COUNCILLORS have asked their planning officers to go back into negotiations over a controversial housing development in Sheffield’s green belt.
Sheffield College hoped to secure outline planning permission yesterday to be build dozens of houses on its old Loxley College site in Stannington.
But councillors on the city’s west and north planning board voted to defer the decision after officers made a last-minute change to the conditions of the scheme.
The development, which has been opposed by Stannington residents since it was first suggested more than seven years ago, would involve the demolition of the derelict college buildings and the construction of new houses on green belt land.
Sheffield College had asked for outline permission to build 75 detached and semi-detached houses on the college site, which has been vacant since 2005.
In discussions in the weeks before the meeting, officers persuaded the college to reduce the planned number of houses on the site to 71.
But when the college’s planning agent, Janet Hodson of JVH Town Planning Ltd, arrived at the Town Hall yesterday, she discovered the officers had made a last-minute change to the terms of the application, reducing the permitted number of properties again, to 67.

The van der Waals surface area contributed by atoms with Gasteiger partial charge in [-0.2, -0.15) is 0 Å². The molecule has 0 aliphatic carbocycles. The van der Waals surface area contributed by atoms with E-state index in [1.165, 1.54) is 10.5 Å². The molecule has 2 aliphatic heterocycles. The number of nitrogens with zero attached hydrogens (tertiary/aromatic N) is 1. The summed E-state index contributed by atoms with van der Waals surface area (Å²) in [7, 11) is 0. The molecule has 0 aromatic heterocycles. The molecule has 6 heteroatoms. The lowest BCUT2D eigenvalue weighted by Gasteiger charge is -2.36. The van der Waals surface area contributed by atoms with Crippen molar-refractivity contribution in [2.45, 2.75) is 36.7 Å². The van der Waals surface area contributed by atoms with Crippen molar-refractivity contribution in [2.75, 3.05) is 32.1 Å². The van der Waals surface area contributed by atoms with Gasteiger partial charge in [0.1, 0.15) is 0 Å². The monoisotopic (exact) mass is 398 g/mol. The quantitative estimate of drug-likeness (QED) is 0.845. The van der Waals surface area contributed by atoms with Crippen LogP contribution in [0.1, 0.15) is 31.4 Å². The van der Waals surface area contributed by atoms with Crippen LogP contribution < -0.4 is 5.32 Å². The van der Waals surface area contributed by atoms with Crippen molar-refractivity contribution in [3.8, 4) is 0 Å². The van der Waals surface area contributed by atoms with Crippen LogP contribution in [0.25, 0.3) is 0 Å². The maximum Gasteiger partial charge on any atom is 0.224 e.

She told the board: “I have never seen this condition before and cannot agree to it.
“It is not based on any rationale that I can see. Those four units could make all the difference to how deliverable the scheme is.”
Planning officer John Williamson admitted the change had been made ‘at the last minute’, but said: “We feel there are issues with the layout as it stands. We can get a better layout on the site with 67 houses than with 71.”
Councillors asked officers to go back into negotiations.
Coun Bob McCann said: “If this is passed it will be something the applicants have not agreed to and that they do not want to build.
“Whoever is developing this site is doing it to make a profit. We would be asking them to knock profit off the site. If we approve this it will not be worth the paper it is printed on.”